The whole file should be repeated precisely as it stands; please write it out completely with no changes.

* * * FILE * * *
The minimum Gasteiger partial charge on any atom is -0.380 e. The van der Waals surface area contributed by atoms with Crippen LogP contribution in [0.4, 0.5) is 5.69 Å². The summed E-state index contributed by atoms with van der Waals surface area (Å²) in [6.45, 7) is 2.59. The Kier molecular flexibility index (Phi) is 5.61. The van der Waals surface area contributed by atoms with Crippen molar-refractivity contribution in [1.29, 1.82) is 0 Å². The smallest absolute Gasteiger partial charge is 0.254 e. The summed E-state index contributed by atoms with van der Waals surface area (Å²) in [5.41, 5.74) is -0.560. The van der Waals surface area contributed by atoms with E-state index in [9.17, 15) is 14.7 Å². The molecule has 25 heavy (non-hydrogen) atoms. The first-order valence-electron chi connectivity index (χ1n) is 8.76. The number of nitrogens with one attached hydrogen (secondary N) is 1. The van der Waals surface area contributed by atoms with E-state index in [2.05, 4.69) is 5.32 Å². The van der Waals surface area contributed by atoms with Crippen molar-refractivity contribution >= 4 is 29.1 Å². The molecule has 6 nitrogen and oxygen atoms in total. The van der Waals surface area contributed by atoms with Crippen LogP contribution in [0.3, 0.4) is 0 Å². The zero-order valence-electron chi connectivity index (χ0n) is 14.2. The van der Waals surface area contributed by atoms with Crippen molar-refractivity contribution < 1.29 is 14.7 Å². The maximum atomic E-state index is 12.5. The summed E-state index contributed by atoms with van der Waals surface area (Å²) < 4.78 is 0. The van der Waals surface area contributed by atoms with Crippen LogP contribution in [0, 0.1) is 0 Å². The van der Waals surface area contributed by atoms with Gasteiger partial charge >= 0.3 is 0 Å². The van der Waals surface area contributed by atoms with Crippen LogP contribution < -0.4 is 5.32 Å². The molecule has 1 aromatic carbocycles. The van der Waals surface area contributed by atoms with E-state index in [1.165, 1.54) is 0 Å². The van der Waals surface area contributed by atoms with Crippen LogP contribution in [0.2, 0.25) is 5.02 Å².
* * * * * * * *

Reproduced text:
The minimum Gasteiger partial charge on any atom is -0.380 e. The van der Waals surface area contributed by atoms with Crippen LogP contribution in [0.4, 0.5) is 5.69 Å². The summed E-state index contributed by atoms with van der Waals surface area (Å²) in [6.45, 7) is 2.59. The Kier molecular flexibility index (Phi) is 5.61. The van der Waals surface area contributed by atoms with Crippen molar-refractivity contribution in [1.29, 1.82) is 0 Å². The smallest absolute Gasteiger partial charge is 0.254 e. The summed E-state index contributed by atoms with van der Waals surface area (Å²) in [5.41, 5.74) is -0.560. The van der Waals surface area contributed by atoms with E-state index in [9.17, 15) is 14.7 Å². The molecule has 25 heavy (non-hydrogen) atoms. The first-order valence-electron chi connectivity index (χ1n) is 8.76. The number of nitrogens with one attached hydrogen (secondary N) is 1. The van der Waals surface area contributed by atoms with E-state index in [2.05, 4.69) is 5.32 Å². The van der Waals surface area contributed by atoms with Crippen molar-refractivity contribution >= 4 is 29.1 Å². The molecule has 6 nitrogen and oxygen atoms in total. The van der Waals surface area contributed by atoms with Crippen LogP contribution in [0.3, 0.4) is 0 Å². The zero-order valence-electron chi connectivity index (χ0n) is 14.2. The van der Waals surface area contributed by atoms with Crippen molar-refractivity contribution < 1.29 is 14.7 Å². The maximum atomic E-state index is 12.5. The summed E-state index contributed by atoms with van der Waals surface area (Å²) < 4.78 is 0. The van der Waals surface area contributed by atoms with Crippen LogP contribution in [0, 0.1) is 0 Å². The van der Waals surface area contributed by atoms with Gasteiger partial charge >= 0.3 is 0 Å². The van der Waals surface area contributed by atoms with Crippen LogP contribution < -0.4 is 5.32 Å². The molecule has 1 aromatic carbocycles. The van der Waals surface area contributed by atoms with E-state index in [1.165, 1.54) is 0 Å². The van der Waals surface area contributed by atoms with Crippen LogP contribution in [0.2, 0.25) is 5.02 Å².